Yet Perkins’s love of history took him far beyond backyard World War II reenactments. He earned bachelor’s and master’s degrees from East Texas State University, now Texas A&M, where he majored in history and physical education. He did serve in the U.S. Air Force, but defense downsizing cut his military career to less than two years.
In 1979, Perkins met his wife, Paula, in Portland, Oregon, while completing Multnomah Bible College’s graduate program. The couple married two years later, when he was twenty-eight years old.
After Perkins graduated, entering vocational ministry became first priority, so he returned to Texas to attend Dallas Theological Seminary, where he graduated with the class of ‘84, earning his ThM in Bible Exposition.
Still, the historical hardcovers beckoned—packed with war strategies, political developments, religions, and people too interesting to pass by. So Perkins returned to school once again. In 1995 he earned a master’s degree in U.S. history from the University of North Texas.
After that Perkins discovered an opening for a history professor at TCC’s then newly constructed campus in Arlington, Texas. So he called.
“They hired me right on the telephone—sight unseen—one week before classes started,” Perkins said. “Just as Proverbs 21:1 says, ‘The king’s heart is like channels of water in the hands of the Lord; He turns it whichever way he wills.’ There’s no doubt that God caused the people in command to especially like me.”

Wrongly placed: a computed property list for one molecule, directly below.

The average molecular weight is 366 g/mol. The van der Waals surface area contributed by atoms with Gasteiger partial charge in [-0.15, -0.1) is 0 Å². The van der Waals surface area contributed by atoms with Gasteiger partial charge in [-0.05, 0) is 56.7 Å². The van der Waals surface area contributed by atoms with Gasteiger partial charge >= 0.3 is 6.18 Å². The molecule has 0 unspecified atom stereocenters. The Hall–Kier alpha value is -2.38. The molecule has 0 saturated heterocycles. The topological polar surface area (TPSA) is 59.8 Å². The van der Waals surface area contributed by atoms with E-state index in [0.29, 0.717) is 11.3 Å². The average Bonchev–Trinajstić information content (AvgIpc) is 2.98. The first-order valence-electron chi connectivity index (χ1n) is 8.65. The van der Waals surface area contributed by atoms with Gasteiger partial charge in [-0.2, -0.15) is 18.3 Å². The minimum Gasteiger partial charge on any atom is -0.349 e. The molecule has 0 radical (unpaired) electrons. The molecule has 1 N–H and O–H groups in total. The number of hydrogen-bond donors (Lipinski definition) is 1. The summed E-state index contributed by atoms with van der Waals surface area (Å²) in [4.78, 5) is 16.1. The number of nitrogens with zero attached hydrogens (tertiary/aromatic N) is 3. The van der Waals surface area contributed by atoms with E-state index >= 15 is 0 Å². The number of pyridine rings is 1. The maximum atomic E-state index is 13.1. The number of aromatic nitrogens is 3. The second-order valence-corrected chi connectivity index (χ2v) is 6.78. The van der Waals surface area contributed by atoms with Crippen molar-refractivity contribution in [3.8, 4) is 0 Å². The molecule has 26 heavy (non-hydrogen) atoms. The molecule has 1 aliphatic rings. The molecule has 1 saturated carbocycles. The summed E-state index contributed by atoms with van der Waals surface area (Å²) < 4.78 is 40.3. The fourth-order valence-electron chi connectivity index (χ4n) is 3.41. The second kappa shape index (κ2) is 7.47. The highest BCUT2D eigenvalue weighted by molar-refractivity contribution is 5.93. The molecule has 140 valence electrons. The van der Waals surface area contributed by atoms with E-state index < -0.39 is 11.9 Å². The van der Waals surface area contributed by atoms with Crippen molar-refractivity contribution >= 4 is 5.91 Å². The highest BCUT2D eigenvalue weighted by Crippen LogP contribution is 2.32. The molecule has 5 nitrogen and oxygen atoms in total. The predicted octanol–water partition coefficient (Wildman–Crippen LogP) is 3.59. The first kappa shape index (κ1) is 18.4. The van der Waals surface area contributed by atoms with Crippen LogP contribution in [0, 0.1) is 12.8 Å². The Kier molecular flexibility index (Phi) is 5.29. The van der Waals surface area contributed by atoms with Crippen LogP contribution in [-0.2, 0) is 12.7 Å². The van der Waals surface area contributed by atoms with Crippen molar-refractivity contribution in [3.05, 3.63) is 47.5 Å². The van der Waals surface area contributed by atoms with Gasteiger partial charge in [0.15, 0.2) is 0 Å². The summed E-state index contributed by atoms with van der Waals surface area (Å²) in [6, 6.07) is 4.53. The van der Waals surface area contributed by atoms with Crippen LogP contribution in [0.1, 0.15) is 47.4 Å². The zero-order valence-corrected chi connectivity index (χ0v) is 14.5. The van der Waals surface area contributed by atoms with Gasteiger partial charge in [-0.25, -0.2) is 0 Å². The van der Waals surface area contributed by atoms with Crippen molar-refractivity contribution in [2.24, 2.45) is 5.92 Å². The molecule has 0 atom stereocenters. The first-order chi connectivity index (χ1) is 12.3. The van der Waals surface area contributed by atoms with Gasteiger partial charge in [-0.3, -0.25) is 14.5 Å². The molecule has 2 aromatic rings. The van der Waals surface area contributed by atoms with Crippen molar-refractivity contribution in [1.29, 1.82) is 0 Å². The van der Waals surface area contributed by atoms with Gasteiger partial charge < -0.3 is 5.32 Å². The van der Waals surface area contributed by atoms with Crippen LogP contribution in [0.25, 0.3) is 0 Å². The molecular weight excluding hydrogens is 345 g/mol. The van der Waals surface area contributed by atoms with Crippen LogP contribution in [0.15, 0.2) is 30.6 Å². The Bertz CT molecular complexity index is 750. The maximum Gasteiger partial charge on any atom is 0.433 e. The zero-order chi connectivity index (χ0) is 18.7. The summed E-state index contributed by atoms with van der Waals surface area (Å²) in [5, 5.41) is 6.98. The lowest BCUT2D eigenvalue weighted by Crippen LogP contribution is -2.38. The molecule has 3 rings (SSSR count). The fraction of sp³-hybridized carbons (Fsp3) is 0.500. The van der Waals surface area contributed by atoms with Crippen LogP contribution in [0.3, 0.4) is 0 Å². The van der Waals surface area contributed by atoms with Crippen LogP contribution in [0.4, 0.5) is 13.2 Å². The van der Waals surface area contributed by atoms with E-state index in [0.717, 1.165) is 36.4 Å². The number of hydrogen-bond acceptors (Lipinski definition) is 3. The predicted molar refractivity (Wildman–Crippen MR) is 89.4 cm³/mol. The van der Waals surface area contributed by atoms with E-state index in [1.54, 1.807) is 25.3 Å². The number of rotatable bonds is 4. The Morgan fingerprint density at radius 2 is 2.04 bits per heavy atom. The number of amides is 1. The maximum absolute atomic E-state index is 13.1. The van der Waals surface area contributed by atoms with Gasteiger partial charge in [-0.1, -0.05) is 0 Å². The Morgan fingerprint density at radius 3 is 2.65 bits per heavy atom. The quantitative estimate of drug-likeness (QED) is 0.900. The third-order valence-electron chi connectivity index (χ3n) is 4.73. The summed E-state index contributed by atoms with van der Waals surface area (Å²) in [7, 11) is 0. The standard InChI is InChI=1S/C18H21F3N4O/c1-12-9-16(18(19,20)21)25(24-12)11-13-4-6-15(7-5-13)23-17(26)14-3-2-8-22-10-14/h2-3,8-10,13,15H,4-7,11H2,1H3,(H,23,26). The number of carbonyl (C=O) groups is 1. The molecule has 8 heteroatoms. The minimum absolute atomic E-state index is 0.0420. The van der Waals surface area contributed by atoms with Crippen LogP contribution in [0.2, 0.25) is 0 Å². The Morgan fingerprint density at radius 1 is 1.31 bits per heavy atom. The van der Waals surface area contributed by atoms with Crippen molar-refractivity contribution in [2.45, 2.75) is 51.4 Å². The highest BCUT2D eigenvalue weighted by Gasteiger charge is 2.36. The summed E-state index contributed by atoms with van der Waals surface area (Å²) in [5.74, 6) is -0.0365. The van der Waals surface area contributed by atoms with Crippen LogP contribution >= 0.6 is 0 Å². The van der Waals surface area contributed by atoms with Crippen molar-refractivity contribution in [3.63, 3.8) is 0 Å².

After ten years there, in 2006, Perkins received the college’s most distinguished honor: the Chancellor’s Award for Exemplary Teaching.
“He is your all-around, good guy,” Perkins’s wife, Paula, said. “I had to ask him out, though,” she said. “He absolutely would not ask me, and I had decided that he was irresistible.”
Now, after 26 years of marriage, Paula describes him as a “fun, kind, and passionate” spouse, noting, too, that he is gifted and respected teacher.
“But you know,” Perkins’s mother said, “John does have a temper, and when he gets mad, the Perkins side shows up in him. That’s not from my side of the family. It’s a Perkins trait.”
Paula says his triggers are cell-phones in the classroom, painting a room with him or helping him hang pictures, though she’s quick to add, “John has raised his voice maybe only five times throughout our marriage.”
John Perkins believes an understanding of historical background helps people know who they are today. “The developed perspective that results allows them to analyze current events and make decisions with something beyond the modern media’s ten-second sound bite.”
Perhaps, the richest gain from Perkins’s diligent study of the past has been a unique outlook on the continuum of God’s work. “You cannot study history,” he said, “without seeing how evil mankind is and therefore how desperately we all need the Savior.”
SIDEBAR: John Perkins is also the author of Daniel’s Battery: The 9th Texas Field Battery. Daniel's battery was organized in 1862, and the men fought for three years, though according to Perkins they did a lot more marching than fighting.
Benjamin Tertin graduated from the journalism program at Multnomah School of the Bible, where John Perkins was the school’s alumnus of the year in 2007.